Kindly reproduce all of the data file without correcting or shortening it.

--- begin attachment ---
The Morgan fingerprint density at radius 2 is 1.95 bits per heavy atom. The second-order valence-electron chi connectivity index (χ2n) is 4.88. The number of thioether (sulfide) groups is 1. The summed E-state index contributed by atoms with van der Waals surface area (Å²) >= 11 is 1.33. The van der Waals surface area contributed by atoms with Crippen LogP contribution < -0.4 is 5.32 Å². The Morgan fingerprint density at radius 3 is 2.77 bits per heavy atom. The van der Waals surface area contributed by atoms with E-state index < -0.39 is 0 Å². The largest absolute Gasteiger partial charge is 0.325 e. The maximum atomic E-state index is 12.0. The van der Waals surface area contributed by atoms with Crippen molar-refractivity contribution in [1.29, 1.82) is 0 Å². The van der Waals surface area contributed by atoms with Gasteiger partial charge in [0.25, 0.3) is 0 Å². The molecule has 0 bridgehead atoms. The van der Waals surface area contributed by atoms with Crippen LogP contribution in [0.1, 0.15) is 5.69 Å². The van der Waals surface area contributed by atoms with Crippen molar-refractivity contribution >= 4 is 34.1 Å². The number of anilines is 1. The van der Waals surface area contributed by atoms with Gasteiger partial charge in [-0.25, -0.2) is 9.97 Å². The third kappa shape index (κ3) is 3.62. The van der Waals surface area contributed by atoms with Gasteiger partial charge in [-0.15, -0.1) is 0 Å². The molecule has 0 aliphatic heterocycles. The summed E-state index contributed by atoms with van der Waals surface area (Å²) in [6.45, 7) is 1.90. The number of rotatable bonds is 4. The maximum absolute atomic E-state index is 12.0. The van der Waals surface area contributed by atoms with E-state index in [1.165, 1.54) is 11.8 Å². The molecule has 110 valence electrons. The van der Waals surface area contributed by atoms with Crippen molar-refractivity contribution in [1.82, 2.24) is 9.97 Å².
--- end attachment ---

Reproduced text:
The Morgan fingerprint density at radius 2 is 1.95 bits per heavy atom. The second-order valence-electron chi connectivity index (χ2n) is 4.88. The number of thioether (sulfide) groups is 1. The summed E-state index contributed by atoms with van der Waals surface area (Å²) >= 11 is 1.33. The van der Waals surface area contributed by atoms with Crippen LogP contribution < -0.4 is 5.32 Å². The Morgan fingerprint density at radius 3 is 2.77 bits per heavy atom. The van der Waals surface area contributed by atoms with E-state index < -0.39 is 0 Å². The largest absolute Gasteiger partial charge is 0.325 e. The maximum atomic E-state index is 12.0. The van der Waals surface area contributed by atoms with Crippen molar-refractivity contribution in [1.29, 1.82) is 0 Å². The van der Waals surface area contributed by atoms with Gasteiger partial charge in [0.25, 0.3) is 0 Å². The molecule has 0 bridgehead atoms. The van der Waals surface area contributed by atoms with Crippen LogP contribution in [0.1, 0.15) is 5.69 Å². The van der Waals surface area contributed by atoms with Crippen molar-refractivity contribution >= 4 is 34.1 Å². The number of anilines is 1. The van der Waals surface area contributed by atoms with Gasteiger partial charge in [-0.25, -0.2) is 9.97 Å². The third kappa shape index (κ3) is 3.62. The van der Waals surface area contributed by atoms with Gasteiger partial charge in [-0.15, -0.1) is 0 Å². The molecule has 0 aliphatic heterocycles. The summed E-state index contributed by atoms with van der Waals surface area (Å²) in [6.45, 7) is 1.90. The number of rotatable bonds is 4. The maximum absolute atomic E-state index is 12.0. The van der Waals surface area contributed by atoms with E-state index in [1.165, 1.54) is 11.8 Å². The molecule has 110 valence electrons. The van der Waals surface area contributed by atoms with Crippen molar-refractivity contribution in [1.82, 2.24) is 9.97 Å².